New data published this week by Eurostat, the statistical office of the EU, has placed the UK in 23rd place out of 28 for its record on underemployment.
The figures, which show that the UK underemployment rate was 31 percent higher than the EU average in 2014, are a sign of the government’s failure to create the decent jobs people need, according to the Trades Union Congress (TUC).
TUC General Secretary Frances O’Grady said:
“These figures show what a bad time British people are having at work compared with their European neighbours. We have a fragile recovery built on pumped-up house prices, instead of the strong foundation of good quality jobs with decent hours and wages. The current approach just isn’t delivering enough high quality jobs to meet demand and it’s leaving too many families struggling to get by on scraps of work.”
The TUC believes that the Eurostat data reinforces the findings of its own analysis, also published this week, on short-hours contracts. The analysis found that in addition to the 700,000 workers who report being on zero-hours contracts, there are another 820,000 UK employees who report being underemployed on between 0 and 19 hours a week.
Zero-hours contracts ‘just the tip of the iceberg’
The TUC says that while zero-hours contracts have dominated the media headlines, short hours-contracts, along with other forms of insecure work, are also blighting the lives of many workers.
Underemployed short-hours workers are typically paid a much lower hourly rate than other employees. The average hourly wage for a short-hours worker on fewer than 20 hours a week is £8.40 an hour, compared to £13.20 an hour for all employees.
The TUC says that short-hours contracts, which can guarantee as little as one hour a week, can allow employers to get out of paying national insurance contributions. The average underemployed short-hours worker would have to work more than 18 hours a week for their employer to start having to pay national insurance for their employment.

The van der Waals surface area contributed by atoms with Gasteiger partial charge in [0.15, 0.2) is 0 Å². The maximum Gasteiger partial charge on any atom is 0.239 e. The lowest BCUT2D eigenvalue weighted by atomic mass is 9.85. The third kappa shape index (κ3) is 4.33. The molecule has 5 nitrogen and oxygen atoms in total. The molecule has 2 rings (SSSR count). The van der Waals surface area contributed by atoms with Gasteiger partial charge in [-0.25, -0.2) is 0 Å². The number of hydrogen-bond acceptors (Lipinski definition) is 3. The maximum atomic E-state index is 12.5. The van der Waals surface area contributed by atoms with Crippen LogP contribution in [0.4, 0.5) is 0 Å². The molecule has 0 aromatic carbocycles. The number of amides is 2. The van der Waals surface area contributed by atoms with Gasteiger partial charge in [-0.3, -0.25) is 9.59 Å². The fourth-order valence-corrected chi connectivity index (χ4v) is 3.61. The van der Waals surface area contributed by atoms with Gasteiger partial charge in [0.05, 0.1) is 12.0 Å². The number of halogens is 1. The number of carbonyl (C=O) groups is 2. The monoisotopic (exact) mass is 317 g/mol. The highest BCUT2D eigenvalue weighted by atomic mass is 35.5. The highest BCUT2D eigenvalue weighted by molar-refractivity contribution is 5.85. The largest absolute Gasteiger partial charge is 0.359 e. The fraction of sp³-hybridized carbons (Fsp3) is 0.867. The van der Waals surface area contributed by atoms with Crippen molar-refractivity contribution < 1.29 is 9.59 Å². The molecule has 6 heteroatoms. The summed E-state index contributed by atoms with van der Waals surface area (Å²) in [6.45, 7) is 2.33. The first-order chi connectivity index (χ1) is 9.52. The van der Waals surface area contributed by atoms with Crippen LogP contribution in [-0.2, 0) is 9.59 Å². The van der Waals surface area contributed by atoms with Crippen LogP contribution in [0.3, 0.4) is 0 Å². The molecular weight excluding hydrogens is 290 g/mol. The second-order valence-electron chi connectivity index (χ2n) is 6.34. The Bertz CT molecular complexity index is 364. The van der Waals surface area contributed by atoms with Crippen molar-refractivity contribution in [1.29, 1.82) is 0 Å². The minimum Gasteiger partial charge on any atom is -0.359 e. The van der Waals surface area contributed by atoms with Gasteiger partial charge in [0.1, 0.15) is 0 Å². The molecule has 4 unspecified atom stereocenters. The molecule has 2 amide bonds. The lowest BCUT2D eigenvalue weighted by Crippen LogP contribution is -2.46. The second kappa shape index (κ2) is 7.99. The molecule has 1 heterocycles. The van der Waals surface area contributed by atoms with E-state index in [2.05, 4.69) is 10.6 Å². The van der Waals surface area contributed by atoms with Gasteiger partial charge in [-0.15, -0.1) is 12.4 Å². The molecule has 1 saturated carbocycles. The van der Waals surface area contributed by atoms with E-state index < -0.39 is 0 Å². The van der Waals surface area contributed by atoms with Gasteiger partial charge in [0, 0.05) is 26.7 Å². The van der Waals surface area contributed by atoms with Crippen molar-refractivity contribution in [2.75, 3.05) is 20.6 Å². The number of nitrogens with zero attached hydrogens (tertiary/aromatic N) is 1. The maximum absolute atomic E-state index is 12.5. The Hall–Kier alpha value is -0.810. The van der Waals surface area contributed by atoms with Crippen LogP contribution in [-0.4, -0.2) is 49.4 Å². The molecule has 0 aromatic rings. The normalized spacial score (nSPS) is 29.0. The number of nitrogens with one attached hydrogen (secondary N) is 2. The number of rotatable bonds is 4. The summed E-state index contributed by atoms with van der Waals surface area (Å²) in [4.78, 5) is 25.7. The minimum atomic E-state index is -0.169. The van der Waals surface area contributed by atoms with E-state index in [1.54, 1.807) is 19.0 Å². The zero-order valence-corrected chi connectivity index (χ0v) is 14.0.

The TUC says that like zero-hours workers, many short-hours workers don’t know how many shifts they will get each week and often have to compete with colleagues for extra hours. Women are particularly at risk of becoming trapped on short-hour contracts, says the TUC. They account for nearly three-quarters (72 percent) of underemployed employees on short-hours contracts.
Retail is the worst affected sector. Nearly a third (29 percent) of underemployed short-hour workers are employed in supermarkets, shops, warehouses and garages – nearly 250,000 people. Education (16 percent), accommodation and food services (14 percent) and health and social care (12 percent) also account for large shares.
Productivity and the UK economy suffers
The growth in low-paid, insecure jobs since the crash has been bad for workers and the public finances, says the TUC, with taxpayers having to subsidise poverty pay through tax credits. The TUC says that short-hour and zero-hours contracts, along with low-paid and bogus self-employment, have reduced tax revenues and are dragging down UK productivity.
Self-employment has accounted for nearly a third (31 percent) of the net rise in employment since 2010. Figures published last summer by the Office for National Statistics show that average earnings for self-employed workers have fallen by 22 percent since 2008/09.